Oregon Philosophy Faculty Removed from Courses (Updated)


“One by one, objecting faculty members are being removed as instructors of record for classes that they teach with graduate teaching fellows or classes taught by GTFs that the department supervises” reports The Register Guard.  As Oregon University’s graduate student teaching fellows strike (previously) continues, the university’s administration is now engaging in acts faculty believe will “usurp faculty authority over academic matters” and targeting faculty who have been supportive of the students and refusing to go along with the administration’s plans to assign grades to students based on work graded prior to the strike.

The administration removed Bonnie Mann, chairwoman of the philosophy department, as one of the instructors of record for seven classes. The seven classes — with a combined 226 undergraduate students — were taught by graduate teaching fellows, Mann said. The GTFs taught classes in seven different niche areas, ranging from the Philosophy of Love and Sex to Environmental Philosophy.

“That meant that when the strike started we had seven courses with no teachers at all,” Mann said. The university required Mann and other department heads to either enter grades for the students based on work done before Dec. 1, or else hire somebody else to do the grading.

“Utterly irresponsible in either case,” Mann asserted. “There’s no way on Earth, even if I had been willing to, that I would be able to familiarize myself with all that course material and do any sort of responsible job grading these students,” she said.

Hiring wasn’t practical either. “Who in the hell am I going to hire? No. 1, we don’t have a lot of people with Ph.Ds in philosophy running around Eugene. We just don’t…”

A dozen department heads, including Mann, said they wouldn’t enter grades on that basis. The University Senate earlier this month voted in opposition to such a plan. One professor dubbed the university’s plan the “Wizard of Oz” strategy, Mann said. “Oh, you want to give the students a diploma without giving them a brain — a grade without an education?”…

“We were taken off and only an associate dean remains, which means an administrator, who does not even have a degree in philosophy, is grading 200-and-some philosophy students on the basis of grading records that had been left to her,” Mann said…

Mann said she is philosophically opposed to doing what she considers “strike-breaking work.” In a letter to undergraduates explaining her refusal to enter grades, Mann explained that she is one of seven children of a Boise Cascade millworker, whose plant unionized in an extremely risky and volatile process when she was 10 years old.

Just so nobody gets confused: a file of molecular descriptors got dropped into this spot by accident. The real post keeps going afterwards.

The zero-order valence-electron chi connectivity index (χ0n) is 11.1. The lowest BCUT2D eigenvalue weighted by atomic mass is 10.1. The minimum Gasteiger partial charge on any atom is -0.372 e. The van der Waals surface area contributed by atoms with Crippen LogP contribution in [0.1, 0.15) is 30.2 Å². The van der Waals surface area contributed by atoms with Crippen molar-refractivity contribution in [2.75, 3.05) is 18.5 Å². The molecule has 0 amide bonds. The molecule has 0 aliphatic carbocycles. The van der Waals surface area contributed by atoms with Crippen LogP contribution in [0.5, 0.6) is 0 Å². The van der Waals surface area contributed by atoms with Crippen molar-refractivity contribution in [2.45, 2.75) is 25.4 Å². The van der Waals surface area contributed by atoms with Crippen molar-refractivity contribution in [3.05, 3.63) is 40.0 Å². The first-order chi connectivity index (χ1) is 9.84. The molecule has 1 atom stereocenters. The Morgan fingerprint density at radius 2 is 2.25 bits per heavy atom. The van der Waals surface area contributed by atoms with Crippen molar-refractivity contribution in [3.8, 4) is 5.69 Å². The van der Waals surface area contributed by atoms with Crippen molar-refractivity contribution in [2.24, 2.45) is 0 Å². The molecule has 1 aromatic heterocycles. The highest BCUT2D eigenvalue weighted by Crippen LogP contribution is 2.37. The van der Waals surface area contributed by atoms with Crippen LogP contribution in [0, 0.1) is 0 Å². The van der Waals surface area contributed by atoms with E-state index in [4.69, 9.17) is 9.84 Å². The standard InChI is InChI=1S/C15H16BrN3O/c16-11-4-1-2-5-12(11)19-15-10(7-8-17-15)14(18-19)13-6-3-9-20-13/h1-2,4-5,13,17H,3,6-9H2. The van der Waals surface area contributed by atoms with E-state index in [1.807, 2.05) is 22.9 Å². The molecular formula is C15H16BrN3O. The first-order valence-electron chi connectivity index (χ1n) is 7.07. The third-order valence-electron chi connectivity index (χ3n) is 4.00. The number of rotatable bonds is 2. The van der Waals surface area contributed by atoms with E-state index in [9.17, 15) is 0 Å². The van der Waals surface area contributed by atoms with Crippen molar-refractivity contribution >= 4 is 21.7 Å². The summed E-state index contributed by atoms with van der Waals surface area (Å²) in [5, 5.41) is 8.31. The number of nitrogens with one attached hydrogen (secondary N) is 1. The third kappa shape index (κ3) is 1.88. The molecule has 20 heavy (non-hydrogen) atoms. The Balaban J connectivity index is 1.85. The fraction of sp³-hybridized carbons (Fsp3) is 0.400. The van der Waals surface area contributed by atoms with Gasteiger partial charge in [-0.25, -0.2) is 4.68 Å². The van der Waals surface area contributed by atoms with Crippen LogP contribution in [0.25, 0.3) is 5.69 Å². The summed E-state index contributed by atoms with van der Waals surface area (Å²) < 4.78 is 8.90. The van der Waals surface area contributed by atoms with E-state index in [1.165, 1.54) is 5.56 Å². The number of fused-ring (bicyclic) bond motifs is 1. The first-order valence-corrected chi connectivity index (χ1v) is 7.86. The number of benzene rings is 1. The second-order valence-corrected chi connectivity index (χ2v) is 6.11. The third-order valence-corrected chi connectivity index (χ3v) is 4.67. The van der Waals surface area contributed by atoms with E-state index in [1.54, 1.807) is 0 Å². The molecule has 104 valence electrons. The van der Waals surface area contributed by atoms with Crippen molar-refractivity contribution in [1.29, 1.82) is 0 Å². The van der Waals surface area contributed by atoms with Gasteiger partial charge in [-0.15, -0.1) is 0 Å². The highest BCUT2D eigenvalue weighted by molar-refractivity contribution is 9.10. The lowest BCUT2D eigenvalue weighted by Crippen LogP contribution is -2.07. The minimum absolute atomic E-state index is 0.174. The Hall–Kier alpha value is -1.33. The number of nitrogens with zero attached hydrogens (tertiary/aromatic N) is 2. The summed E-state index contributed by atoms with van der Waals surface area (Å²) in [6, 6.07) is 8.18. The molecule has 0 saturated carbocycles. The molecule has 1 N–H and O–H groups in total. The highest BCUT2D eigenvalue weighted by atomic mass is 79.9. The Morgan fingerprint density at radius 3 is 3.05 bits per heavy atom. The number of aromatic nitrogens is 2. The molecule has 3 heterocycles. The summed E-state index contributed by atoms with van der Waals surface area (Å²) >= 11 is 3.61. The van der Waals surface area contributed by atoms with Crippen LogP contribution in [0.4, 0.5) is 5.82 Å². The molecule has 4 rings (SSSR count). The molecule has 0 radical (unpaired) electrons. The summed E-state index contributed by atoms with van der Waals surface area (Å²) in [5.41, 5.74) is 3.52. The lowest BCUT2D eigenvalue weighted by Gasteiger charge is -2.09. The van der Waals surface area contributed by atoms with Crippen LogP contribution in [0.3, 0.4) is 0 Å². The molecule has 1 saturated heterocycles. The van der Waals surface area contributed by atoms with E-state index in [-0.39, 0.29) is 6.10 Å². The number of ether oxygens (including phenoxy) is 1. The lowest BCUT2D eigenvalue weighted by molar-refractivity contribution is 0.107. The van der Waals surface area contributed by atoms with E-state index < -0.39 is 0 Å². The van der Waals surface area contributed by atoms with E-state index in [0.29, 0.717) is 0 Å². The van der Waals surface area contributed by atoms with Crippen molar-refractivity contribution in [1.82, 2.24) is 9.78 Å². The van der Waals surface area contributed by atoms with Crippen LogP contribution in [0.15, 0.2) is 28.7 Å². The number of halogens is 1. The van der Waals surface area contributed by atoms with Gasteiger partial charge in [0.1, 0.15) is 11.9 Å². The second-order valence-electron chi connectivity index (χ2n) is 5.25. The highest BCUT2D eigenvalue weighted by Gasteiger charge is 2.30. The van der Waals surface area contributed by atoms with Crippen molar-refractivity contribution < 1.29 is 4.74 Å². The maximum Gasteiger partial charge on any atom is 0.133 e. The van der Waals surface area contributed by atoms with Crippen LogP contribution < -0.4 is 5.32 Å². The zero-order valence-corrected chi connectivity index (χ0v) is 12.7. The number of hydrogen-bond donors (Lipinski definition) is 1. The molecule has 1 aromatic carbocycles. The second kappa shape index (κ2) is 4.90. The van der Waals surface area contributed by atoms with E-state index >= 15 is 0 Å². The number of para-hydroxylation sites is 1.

University officials quizzed her repeatedly on her refusal to enter grades, which she eventually discovered was laying the groundwork for the administration to take disciplinary action against her, Mann contends.

“What I imagine is that I’ll be fired from my position as department head,” she said. “In fact, I think that’s very likely.”

The rest of the story is here. (Thanks to Kate Norlock for the pointer.) Meanwhile, over 200 people have signed the open letter from University of Oregon assistant professor of philosophy Mark Alfano. An account of the strike and the reasoning for it is provided by paleontology PhD student Meaghan Emery here. And there’s also a petition supporting the striking students on Move On.

UPDATE (12/10/14): According to a comment below from University of Oregon associate professor of philosophy C. Koopman, the strike has ended and the administration has made a major concession. Details will be posted as they become available.

UPDATE 2 (12/10/14): The GTFF has posted a letter on its Facebook page (copy available here) which reports that a tentative agreement has been reached between the students and the administration that involves raises and the creation of a Graduate Student Assistance Fund available to students facing financial challenges owing to illness, injury, or adding children to families, overseen by a committee of graduate students.

There are 5 comments

Your email address will not be published. Required fields are marked *

  
Please enter an e-mail address